In March of last year, Google took all its various privacy policies, and rolled them a single document, which users – if they wanted to continue using Google services – were pretty much compelled to sign.
But as we noted last year, the trade-off was substantial: Google could henceforce collect and compile user data from all of its services, in order to improve search results. And predictably, the outcry was fast and loud. The move, one detractor said, was "frustrating and a little frightening." Another wondered if details that users "thought might be private on one [Google platform might] be revealed in unexpected ways on another."
Now CNIL says regulators in six European countries – France, Great Britain, Italy, Germany, Spain, and the Netherlands – will "carry out further investigations according to the provisions of its national law[s]." That's not good news for Google, which could eventually face fines from European regulators. As the AP notes, Britain could fine Google 500,000 pounds, while CNIL could levy a penalty of $385,000. Google has not commented on the CNIL announcement.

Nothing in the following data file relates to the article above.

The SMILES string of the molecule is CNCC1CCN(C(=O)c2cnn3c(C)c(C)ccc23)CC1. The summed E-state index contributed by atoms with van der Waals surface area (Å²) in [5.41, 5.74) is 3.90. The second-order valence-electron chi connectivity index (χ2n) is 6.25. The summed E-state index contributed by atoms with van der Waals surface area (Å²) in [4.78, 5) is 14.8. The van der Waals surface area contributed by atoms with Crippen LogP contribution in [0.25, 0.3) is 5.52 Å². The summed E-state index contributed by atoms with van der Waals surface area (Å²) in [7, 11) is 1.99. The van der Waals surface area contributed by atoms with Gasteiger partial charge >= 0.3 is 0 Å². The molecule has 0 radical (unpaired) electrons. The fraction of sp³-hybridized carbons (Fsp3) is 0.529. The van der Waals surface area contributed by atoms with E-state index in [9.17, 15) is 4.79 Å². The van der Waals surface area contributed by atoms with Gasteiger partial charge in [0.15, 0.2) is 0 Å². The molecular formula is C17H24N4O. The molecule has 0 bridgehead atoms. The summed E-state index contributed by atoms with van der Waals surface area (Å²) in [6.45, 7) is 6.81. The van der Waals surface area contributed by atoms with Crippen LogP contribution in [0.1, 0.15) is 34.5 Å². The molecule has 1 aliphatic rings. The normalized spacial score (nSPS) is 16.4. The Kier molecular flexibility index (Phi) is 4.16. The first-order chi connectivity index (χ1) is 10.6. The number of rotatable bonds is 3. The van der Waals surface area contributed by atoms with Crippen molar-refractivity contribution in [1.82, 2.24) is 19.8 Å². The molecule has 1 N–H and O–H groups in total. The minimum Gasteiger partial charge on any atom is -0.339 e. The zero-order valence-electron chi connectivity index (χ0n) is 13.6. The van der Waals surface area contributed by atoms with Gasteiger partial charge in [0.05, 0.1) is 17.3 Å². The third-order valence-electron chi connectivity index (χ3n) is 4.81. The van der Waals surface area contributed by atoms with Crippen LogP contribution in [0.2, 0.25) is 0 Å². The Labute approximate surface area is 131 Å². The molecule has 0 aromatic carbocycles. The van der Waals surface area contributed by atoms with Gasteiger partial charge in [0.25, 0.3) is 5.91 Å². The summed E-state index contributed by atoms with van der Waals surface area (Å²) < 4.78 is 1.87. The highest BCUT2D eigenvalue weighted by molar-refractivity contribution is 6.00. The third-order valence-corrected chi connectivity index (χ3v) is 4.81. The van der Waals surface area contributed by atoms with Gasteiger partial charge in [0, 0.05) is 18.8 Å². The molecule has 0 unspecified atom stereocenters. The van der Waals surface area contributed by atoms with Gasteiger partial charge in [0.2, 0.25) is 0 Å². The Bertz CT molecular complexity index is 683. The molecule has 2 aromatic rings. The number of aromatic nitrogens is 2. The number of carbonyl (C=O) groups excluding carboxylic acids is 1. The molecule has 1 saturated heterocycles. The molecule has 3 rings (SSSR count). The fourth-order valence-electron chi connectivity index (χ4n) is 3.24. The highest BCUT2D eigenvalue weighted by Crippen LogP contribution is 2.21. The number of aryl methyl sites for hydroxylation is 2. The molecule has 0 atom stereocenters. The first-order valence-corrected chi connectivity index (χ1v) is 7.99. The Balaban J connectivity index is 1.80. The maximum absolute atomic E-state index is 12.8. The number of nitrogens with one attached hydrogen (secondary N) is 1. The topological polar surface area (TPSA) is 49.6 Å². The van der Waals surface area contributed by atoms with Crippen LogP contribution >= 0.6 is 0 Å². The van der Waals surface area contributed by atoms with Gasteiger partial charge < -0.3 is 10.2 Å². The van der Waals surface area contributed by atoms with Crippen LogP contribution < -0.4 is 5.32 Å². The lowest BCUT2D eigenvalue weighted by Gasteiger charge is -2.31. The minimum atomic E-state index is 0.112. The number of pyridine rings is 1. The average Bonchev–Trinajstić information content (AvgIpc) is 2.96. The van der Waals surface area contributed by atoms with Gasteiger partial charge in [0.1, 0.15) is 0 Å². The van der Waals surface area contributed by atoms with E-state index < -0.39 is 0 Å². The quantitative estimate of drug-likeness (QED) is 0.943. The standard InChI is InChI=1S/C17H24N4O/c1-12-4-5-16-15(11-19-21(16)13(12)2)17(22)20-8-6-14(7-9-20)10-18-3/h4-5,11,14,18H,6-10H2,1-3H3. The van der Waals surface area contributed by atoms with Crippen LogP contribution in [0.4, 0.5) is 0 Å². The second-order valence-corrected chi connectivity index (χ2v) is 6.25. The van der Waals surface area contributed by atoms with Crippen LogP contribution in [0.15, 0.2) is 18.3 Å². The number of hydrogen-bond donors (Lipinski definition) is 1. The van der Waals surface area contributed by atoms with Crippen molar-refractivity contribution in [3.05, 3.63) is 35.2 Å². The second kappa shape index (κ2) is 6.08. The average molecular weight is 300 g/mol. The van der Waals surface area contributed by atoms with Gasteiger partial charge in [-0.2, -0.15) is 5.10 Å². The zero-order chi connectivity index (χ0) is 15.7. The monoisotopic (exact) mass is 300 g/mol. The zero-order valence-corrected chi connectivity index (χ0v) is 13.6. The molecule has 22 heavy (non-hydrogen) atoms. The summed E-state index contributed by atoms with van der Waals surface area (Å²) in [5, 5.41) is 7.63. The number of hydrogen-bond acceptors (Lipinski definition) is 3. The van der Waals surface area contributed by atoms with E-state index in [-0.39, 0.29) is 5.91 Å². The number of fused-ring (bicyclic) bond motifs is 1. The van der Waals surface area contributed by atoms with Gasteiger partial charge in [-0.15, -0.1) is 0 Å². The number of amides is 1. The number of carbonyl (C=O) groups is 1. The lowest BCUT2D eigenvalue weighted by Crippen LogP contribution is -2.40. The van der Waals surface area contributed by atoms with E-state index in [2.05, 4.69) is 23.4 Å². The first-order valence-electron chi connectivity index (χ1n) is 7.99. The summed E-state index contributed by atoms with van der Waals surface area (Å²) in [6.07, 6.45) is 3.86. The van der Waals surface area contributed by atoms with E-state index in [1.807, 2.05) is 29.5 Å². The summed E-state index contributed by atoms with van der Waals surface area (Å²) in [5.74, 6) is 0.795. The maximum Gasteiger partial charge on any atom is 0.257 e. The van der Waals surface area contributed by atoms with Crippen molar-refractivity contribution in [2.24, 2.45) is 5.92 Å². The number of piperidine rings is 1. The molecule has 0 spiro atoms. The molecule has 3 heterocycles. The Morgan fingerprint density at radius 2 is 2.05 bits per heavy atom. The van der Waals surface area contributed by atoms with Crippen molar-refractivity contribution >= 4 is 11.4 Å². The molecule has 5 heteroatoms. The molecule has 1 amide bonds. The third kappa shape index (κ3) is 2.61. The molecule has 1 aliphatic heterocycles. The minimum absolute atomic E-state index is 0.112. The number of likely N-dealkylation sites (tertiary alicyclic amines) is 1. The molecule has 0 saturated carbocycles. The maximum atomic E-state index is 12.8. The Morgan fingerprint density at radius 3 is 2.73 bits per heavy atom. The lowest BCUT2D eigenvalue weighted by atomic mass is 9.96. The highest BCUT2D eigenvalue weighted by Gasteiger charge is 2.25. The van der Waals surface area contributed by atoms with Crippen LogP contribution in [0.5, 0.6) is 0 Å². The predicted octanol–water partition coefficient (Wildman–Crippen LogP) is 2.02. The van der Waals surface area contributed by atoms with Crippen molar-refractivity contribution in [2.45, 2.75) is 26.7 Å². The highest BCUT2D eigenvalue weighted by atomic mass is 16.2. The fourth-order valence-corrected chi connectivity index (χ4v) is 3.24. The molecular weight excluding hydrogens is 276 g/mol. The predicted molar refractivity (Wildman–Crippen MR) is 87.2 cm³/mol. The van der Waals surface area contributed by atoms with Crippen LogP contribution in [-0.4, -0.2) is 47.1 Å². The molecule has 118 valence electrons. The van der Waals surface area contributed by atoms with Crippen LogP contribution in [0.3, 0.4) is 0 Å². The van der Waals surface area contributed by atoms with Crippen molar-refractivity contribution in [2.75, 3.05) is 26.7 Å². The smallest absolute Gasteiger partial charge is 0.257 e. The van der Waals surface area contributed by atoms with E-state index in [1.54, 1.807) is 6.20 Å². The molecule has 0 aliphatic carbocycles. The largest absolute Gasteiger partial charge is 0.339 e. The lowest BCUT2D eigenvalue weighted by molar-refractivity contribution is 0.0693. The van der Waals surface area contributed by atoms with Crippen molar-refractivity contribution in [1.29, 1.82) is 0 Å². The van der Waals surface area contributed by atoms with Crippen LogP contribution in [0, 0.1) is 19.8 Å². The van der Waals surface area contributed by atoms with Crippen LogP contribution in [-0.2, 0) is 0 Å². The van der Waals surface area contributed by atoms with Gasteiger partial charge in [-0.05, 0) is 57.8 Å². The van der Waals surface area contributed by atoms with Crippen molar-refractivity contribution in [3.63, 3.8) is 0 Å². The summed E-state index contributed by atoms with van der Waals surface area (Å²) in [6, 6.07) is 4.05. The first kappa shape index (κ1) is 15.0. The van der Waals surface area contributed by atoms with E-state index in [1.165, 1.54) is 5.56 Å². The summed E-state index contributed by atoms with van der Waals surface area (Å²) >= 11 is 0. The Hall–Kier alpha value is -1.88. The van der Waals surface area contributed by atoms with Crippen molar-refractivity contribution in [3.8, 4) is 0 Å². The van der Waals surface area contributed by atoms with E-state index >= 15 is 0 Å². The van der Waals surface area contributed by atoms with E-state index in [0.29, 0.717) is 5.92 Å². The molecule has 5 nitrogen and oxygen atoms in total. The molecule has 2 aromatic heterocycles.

"There is a wider debate going on about personal data and who owns and controls personal data," Colin Strong, a technology analyst with GfK, told the Associated Press today. "The question is the extent to which consumers understand the value of their personal data and the extent that they are happy with the trade that they're getting."
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